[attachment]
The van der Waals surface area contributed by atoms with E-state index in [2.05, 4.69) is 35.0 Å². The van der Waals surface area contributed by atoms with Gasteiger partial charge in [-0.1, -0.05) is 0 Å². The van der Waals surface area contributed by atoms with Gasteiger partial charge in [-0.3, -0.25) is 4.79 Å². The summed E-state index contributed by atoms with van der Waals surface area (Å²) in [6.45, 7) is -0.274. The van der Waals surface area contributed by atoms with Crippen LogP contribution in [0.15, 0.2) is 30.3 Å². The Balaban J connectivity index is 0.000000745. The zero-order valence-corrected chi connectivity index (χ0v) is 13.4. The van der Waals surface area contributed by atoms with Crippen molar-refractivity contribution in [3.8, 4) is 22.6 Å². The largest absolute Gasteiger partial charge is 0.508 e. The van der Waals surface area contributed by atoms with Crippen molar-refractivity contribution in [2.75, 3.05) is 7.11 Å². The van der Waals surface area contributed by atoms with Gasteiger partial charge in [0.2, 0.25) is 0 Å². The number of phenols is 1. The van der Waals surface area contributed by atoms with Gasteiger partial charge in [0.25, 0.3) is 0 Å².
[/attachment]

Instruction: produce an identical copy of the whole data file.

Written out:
The van der Waals surface area contributed by atoms with E-state index in [2.05, 4.69) is 35.0 Å². The van der Waals surface area contributed by atoms with Gasteiger partial charge in [-0.1, -0.05) is 0 Å². The van der Waals surface area contributed by atoms with Gasteiger partial charge in [-0.3, -0.25) is 4.79 Å². The summed E-state index contributed by atoms with van der Waals surface area (Å²) in [6.45, 7) is -0.274. The van der Waals surface area contributed by atoms with Crippen LogP contribution in [0.15, 0.2) is 30.3 Å². The Balaban J connectivity index is 0.000000745. The zero-order valence-corrected chi connectivity index (χ0v) is 13.4. The van der Waals surface area contributed by atoms with Crippen molar-refractivity contribution in [3.8, 4) is 22.6 Å². The largest absolute Gasteiger partial charge is 0.508 e. The van der Waals surface area contributed by atoms with Crippen molar-refractivity contribution in [2.75, 3.05) is 7.11 Å². The van der Waals surface area contributed by atoms with Gasteiger partial charge in [0.2, 0.25) is 0 Å². The number of phenols is 1. The van der Waals surface area contributed by atoms with Gasteiger partial charge in [0.25, 0.3) is 0 Å².